Book Review: The Language of Flowers by Vanessa Diffenbaugh {Plus Book Club Discussion/Questions}

Review of Vanessa Diffenbaugh's The Language of Flowers

At the beginning of the summer, I put together a summer reading list and challenged myself to get all the way through the list before the official start of fall.  I’m happy to say that I made it through almost all of them, plus a few others that weren’t originally on my list!  (You can find the list HERE and my reviews HERE.) The very first book I picked from my list was The Language of Flowers by Vanessa Diffenbaugh.  I hadn’t heard anything about it other than the synopsis I read on Goodreads.

This post contains affiliate links which if clicked on and a purchase is made I will receive a small commission at no extra cost to you.

In June of this year, we took a vacation with my husband’s family (parents, siblings/spouses and kids).  It was a lot of fun, but after being with everyone all day, I needed a little bit of time to unwind and relax.  I’d brought The Language of Flowers with me and found myself trying to find time to read it over the course of our vacation.  Everyone else would be inside visiting or watching a show and I was outside on the porch reading my book.  I was instantly caught up in Victoria’s story and knew within a few chapters that I wanted to suggest it for our book club.

My Summary and Review (5 stars):
Victoria Jones grew up in the foster care system bouncing from home to home, only finding comfort in flowers and their meanings.  Now eighteen and emancipated from the system, Victoria must find a way to make a living or be homeless.  She is offered a job working at Bloom and she soon discovers she has a gift for helping others through the flowers she chooses for them.  Unexpectedly, someone from her past emerges and she’s forced to confront issues that have haunted her for years.  Victoria must decide if it’s worth the risk to delve deeper, and possibly lose what stability she’s found, for a second chance at happiness.

The Language of Flowers could have been a depressing story, but instead it was thought provoking and beautifully written.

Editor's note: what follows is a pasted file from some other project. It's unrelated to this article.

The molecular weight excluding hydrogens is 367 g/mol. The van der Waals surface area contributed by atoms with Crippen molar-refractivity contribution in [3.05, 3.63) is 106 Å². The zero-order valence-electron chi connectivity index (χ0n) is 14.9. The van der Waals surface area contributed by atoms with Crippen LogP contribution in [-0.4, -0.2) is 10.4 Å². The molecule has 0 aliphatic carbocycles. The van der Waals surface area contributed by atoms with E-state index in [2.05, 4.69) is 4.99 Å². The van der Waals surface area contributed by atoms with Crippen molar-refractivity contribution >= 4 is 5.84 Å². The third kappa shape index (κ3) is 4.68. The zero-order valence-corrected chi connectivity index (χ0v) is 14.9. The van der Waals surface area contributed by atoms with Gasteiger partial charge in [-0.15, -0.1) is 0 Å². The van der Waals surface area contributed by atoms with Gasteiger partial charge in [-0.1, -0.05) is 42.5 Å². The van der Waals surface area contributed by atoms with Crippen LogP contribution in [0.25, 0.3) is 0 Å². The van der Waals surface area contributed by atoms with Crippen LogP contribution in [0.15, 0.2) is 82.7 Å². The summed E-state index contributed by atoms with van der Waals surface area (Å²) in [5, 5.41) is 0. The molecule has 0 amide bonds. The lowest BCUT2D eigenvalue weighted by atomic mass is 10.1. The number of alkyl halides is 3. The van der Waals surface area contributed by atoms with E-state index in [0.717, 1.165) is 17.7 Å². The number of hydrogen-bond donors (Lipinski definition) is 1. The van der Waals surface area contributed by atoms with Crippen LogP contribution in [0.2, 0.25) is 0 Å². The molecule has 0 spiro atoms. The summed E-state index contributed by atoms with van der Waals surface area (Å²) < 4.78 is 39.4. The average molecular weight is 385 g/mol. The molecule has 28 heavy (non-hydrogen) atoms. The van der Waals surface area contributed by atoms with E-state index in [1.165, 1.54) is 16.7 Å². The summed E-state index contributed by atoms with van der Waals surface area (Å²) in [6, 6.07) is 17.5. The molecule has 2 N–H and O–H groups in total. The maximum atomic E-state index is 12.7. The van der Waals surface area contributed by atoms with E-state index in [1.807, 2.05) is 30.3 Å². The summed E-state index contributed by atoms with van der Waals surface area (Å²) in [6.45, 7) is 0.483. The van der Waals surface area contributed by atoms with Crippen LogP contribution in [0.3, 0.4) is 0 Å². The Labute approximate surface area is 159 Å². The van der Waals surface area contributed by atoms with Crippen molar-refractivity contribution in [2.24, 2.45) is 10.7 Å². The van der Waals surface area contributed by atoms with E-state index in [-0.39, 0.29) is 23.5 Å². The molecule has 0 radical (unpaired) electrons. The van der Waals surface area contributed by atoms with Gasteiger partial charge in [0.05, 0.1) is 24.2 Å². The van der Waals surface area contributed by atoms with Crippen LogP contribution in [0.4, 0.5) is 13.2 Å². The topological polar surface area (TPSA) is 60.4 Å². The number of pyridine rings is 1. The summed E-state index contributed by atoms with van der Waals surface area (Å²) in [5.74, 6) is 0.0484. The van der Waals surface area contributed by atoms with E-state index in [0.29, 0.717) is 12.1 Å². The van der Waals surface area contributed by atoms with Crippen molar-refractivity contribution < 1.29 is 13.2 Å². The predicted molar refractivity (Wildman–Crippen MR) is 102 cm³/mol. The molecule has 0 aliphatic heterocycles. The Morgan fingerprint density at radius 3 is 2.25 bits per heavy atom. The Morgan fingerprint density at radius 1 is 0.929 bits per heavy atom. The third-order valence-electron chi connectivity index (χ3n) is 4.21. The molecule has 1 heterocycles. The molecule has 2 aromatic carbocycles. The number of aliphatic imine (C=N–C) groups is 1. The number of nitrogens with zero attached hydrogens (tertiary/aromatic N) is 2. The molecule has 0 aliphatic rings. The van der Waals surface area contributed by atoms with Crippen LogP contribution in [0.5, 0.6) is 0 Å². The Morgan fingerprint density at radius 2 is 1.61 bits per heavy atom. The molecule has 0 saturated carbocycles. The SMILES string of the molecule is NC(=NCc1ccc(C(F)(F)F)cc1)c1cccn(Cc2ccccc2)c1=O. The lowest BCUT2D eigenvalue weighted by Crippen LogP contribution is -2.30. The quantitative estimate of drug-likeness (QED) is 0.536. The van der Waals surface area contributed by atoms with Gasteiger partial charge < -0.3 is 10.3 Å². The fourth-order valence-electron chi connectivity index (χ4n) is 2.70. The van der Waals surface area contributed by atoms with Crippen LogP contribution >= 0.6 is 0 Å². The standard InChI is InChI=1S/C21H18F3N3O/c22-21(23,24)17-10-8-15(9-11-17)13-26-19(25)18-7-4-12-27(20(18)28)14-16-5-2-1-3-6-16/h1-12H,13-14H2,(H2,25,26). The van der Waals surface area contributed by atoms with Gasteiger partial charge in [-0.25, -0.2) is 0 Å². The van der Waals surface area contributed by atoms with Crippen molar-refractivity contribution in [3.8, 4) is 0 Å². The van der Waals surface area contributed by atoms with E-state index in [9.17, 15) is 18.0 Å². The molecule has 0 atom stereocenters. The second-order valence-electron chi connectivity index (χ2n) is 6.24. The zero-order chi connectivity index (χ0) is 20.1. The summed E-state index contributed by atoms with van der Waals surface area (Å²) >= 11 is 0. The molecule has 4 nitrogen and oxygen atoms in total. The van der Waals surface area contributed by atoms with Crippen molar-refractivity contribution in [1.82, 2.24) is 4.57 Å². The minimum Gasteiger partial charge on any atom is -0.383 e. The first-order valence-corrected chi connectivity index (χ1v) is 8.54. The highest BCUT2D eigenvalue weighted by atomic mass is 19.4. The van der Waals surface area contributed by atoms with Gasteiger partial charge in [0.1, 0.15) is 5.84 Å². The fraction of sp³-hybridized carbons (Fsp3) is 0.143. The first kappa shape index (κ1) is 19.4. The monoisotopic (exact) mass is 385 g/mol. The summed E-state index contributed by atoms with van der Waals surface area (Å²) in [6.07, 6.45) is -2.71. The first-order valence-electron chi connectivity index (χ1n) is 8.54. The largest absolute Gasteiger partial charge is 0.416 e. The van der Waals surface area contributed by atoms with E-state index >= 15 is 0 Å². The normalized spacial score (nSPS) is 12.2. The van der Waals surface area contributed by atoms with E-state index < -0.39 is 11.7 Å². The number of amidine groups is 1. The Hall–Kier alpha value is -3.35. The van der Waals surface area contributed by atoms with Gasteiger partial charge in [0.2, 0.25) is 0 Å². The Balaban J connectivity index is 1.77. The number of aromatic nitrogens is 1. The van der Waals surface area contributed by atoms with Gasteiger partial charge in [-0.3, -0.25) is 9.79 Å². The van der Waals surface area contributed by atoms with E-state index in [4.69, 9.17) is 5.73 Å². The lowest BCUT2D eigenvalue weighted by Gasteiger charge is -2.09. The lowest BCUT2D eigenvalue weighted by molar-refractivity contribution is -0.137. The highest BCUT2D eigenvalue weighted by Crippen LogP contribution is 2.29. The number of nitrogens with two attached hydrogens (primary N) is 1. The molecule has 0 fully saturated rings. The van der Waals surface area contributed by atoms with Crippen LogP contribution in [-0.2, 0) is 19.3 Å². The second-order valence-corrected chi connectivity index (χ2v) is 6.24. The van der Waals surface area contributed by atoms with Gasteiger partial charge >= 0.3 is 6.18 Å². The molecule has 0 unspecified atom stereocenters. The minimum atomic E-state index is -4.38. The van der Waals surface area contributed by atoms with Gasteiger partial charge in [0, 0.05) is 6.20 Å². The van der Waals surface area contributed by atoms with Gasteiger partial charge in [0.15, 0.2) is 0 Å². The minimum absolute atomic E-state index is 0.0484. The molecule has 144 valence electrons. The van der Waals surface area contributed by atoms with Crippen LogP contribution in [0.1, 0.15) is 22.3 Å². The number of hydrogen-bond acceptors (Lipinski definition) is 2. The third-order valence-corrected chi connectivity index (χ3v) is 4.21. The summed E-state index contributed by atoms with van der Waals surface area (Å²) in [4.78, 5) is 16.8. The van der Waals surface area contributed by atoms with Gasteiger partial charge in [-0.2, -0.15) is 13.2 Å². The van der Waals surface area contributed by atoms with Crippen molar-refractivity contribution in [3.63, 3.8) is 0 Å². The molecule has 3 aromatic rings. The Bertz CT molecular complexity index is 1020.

Book Club Discussion Questions:

  • What did you think about the story telling style of the book? (switching from past to present)
  • Do you think the novel provided a fair depiction of the foster care system?
  • Why was Victoria so empathetic to the needs of others and is able to pick them the perfect flowers to express their feelings, but she has no sense of love or empathy for herself?
  • Do you agree with Victoria’s decision to give her baby to Grant?  Can you empathize with some of her feelings as a new mother?
  • Use one or two words to describe the book as a whole.
  • What do you think about the language of flowers?  Do you think the meaning a flower has gives some kind of power?
  • What would your wedding bouquet say about you and your spouse?  Is there any truth to it?
  • Do you like the openness of the ending?

If you’d like to read the other book reviews and questions/discussion I’ve posted about, you can click on the links below.

*May contain spoilers*

Summer 2016 Reading List Reviews and Ratings
My Lady Jane by Cynthia Hand, Brodi Ashton and Jodi Meadows
Shatter Me by Tahera Mafi

Happy reading!

Book Review: My Lady Jane by Hand, Ashton and Meadows {plus Book Club Discussion/Questions}

If you like The Princess Bride, you can't help but like My Lady Jane! (Book Review and Book Club Discussion and Questions)

At the beginning of the summer, I mentioned that I am in a young adult fiction book club.  Each book we read is suggested by another member of the group and then we meet every other month to discuss it and, of course, visit and eat treats.

This month at our book club we talked about the book My Lady Jane by Cynthia Hand, Brodi Ashton and Jodi Meadows.  After reading it, I have to say that it is easily one of my favorite books and I don’t hesitate to recommend it to anyone.

This post contains affiliate links which if clicked on and a purchase is made I will receive a small commission at no extra cost to you.

My Summary and Review (5 stars):
My Lady Jane is based loosely on the historical figure Lady Jane Grey, who was Queen of England for nine days due to being named successor by her first cousin once removed and current king, Edward VI, who was dying.  On the ninth day, she was removed from the throne by those who wished for Edward’s half-sister, Mary (also known as Bloody Mary), to be queen and charged with high treason.  Ultimately, she and her husband were executed.

Not a very happy story is it?  Well the authors didn’t think so either, so they decided to rewrite history to their liking, while including some elements of magic.  They tweaked some of the details and changed some of the timeline so that ultimately there was a happy ending.

My Lady Jane is funny and will have you laughing out loud throughout the book.  It is an easy and light read that you won’t be able to put down.  If you like The Princess Bride, you will love My Lady Jane.

Book Club Discussion Questions:

  • How does sexism come into play between the characters?  
  • How/where is sexism seen in the world today?
  • What did you think about Edward’s inner struggle? (desire to be king/not be king, Verities vs Edians, etc)
  • Did you trust Gracie?  Why or why not?
  • Did the characters show characteristics of their animal form when they were in their human form?

Happy reading!

Book Review: Shatter Me by Tahereh Mafi {plus Book Club Discussion/Questions}